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Matthew Freeman is a Brooklyn based playwright with a BFA from Emerson College. His plays include THE DEATH OF KING ARTHUR, REASONS FOR MOVING, THE GREAT ESCAPE, THE AMERICANS, THE WHITE SWALLOW, AN INTERVIEW WITH THE AUTHOR, THE MOST WONDERFUL LOVE, WHEN IS A CLOCK, GLEE CLUB, THAT OLD SOFT SHOE and BRANDYWINE DISTILLERY FIRE. He served as Assistant Producer and Senior Writer for the live webcast from Times Square on New Year's Eve 2010-2012. As a freelance writer, he has contributed to Gamespy, Premiere, Complex Magazine, Maxim Online, and MTV Magazine. His plays have been published by Playscripts, Inc., New York Theatre Experience, and Samuel French.

Tuesday, January 08, 2008


I got this in my inbox. I think it sounds pretty darn interesting and I encourage readers to give it a shot.


Dear Friends:

In order to indulge our near-obsessive love of public radio and desire to fill the universe with the best stories out there, we are announcing the formation of a new online venture: Storyboard.

Having educated ourselves in the ways of digital audio recording and digital sound editing, we are looking for a few good stories to edit into listener-friendly podcasts or streaming audio, and then to post them for public consumption on a new website.

What does this require? Why, your participation, of course.

What does my participation require? Your willingness to tell a story, of course.

How does it work? For starters, decide if you have a story about something that happened to you that changed your outlook on... something. Yourself, your life, your career, your political views, whatever. The story should be about a person, place, or event that had an impact on you. It should have a beginning, a middle, and an end. It can be funny, heartbreaking, or just fascinating. The more personal, the better. Preferably it should take somewhere between 5-15 minutes to tell. And it goes without saying that you need to be willing to share this story with the world. Because once we commit it to "tape," it will be out there for all to hear. Though we would prefer to identify all storytellers by their actual names, you may choose to have your piece credited to an assumed name.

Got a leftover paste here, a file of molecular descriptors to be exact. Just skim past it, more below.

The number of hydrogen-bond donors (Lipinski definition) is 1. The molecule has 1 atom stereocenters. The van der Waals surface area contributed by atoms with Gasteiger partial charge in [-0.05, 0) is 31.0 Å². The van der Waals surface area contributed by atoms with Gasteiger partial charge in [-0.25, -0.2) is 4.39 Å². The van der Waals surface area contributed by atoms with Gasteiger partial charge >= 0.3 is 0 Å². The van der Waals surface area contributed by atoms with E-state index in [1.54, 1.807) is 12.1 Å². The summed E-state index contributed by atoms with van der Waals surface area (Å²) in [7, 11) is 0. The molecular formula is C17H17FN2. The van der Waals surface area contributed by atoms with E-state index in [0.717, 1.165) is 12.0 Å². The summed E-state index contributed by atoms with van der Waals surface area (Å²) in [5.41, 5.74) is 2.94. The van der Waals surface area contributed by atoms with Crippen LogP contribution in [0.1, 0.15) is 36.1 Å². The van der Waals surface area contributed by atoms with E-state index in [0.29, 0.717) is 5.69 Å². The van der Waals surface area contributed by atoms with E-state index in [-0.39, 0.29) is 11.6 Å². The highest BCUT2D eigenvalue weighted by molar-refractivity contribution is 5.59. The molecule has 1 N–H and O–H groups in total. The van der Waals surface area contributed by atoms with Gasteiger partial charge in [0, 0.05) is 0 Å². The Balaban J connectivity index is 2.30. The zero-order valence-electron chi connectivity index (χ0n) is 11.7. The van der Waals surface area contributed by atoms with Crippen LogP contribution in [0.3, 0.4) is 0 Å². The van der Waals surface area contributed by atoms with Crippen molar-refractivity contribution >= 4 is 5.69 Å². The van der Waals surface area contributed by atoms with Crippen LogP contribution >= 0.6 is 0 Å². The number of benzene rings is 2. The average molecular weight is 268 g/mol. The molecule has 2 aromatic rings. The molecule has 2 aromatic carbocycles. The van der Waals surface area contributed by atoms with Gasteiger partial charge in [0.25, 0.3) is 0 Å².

Sound interesting? Here are the next steps.

1. E-mail us at info -at- storyboardaudio.com. Send us a summary of your story in 1-3 paragraphs. It doesn't have to be well-written -- just give us a sense of the story's content and structure. What is its beginning, middle, and end?

2. One of us will respond to you. We will say one of the following: (a) Yes, let's set up a time to record that. (b) It might be a great story, we just need a little more information before we can make a decision (it may be too long or short, or missing certain elements) (c) In our subjective opinion, we don't think it's right for this project (i.e. it's just not the right piece for this venue).

3. If your story is selected and recorded, it will be featured on the main page of StoryBoard, then eventually moved to the archives. We'll also give you a CD and a link to the story's home in our archives.

Want to hear a sample of what we're planning? Check out http://storyboardaudio.com/ to hear our inaugural story, a piece Eric recorded a couple years ago, a hilarious and terrifying story of poor college students crashing a high-end party, with disastrous results. (P.S. Not all stories have to feature celebrities)

So that's it. StoryBoard in a nutshell. We are excited about this project and hope you'll share your stories with us. Or ask us questions. Have a friend or friends you think might groove on the idea? Feel free to forward this e-mail to her/him/them.

Yours in auditory solidarity,

Robin Reed and Eric Winick

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